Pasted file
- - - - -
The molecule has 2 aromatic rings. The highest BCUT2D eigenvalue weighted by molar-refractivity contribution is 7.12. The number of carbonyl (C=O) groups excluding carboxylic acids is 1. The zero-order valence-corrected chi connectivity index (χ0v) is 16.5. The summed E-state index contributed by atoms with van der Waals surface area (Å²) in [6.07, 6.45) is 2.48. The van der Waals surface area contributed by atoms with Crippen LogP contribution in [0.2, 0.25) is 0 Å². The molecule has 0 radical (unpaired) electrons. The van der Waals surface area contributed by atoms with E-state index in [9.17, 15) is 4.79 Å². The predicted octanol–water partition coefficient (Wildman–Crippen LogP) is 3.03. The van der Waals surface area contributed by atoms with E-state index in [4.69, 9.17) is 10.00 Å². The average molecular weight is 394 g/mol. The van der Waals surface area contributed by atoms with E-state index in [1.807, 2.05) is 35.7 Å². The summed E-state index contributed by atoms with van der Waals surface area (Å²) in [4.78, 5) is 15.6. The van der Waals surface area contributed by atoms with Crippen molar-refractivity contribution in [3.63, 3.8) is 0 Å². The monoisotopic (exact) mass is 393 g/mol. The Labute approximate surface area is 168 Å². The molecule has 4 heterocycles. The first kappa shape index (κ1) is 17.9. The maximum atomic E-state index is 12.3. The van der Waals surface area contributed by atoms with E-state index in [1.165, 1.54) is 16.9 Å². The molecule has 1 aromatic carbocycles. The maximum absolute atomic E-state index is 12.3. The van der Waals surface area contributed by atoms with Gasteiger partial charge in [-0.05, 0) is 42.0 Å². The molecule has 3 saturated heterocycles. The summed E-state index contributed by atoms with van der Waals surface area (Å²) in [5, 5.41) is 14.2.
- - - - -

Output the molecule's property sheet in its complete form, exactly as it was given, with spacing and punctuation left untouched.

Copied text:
The molecule has 2 aromatic rings. The highest BCUT2D eigenvalue weighted by molar-refractivity contribution is 7.12. The number of carbonyl (C=O) groups excluding carboxylic acids is 1. The zero-order valence-corrected chi connectivity index (χ0v) is 16.5. The summed E-state index contributed by atoms with van der Waals surface area (Å²) in [6.07, 6.45) is 2.48. The van der Waals surface area contributed by atoms with Crippen LogP contribution in [0.2, 0.25) is 0 Å². The molecule has 0 radical (unpaired) electrons. The van der Waals surface area contributed by atoms with E-state index in [9.17, 15) is 4.79 Å². The predicted octanol–water partition coefficient (Wildman–Crippen LogP) is 3.03. The van der Waals surface area contributed by atoms with E-state index in [4.69, 9.17) is 10.00 Å². The average molecular weight is 394 g/mol. The van der Waals surface area contributed by atoms with E-state index in [1.807, 2.05) is 35.7 Å². The summed E-state index contributed by atoms with van der Waals surface area (Å²) in [4.78, 5) is 15.6. The van der Waals surface area contributed by atoms with Crippen molar-refractivity contribution in [3.63, 3.8) is 0 Å². The monoisotopic (exact) mass is 393 g/mol. The Labute approximate surface area is 168 Å². The molecule has 4 heterocycles. The first kappa shape index (κ1) is 17.9. The maximum atomic E-state index is 12.3. The van der Waals surface area contributed by atoms with E-state index in [1.165, 1.54) is 16.9 Å². The molecule has 1 aromatic carbocycles. The maximum absolute atomic E-state index is 12.3. The van der Waals surface area contributed by atoms with Gasteiger partial charge in [-0.05, 0) is 42.0 Å². The molecule has 3 saturated heterocycles. The summed E-state index contributed by atoms with van der Waals surface area (Å²) in [5, 5.41) is 14.2.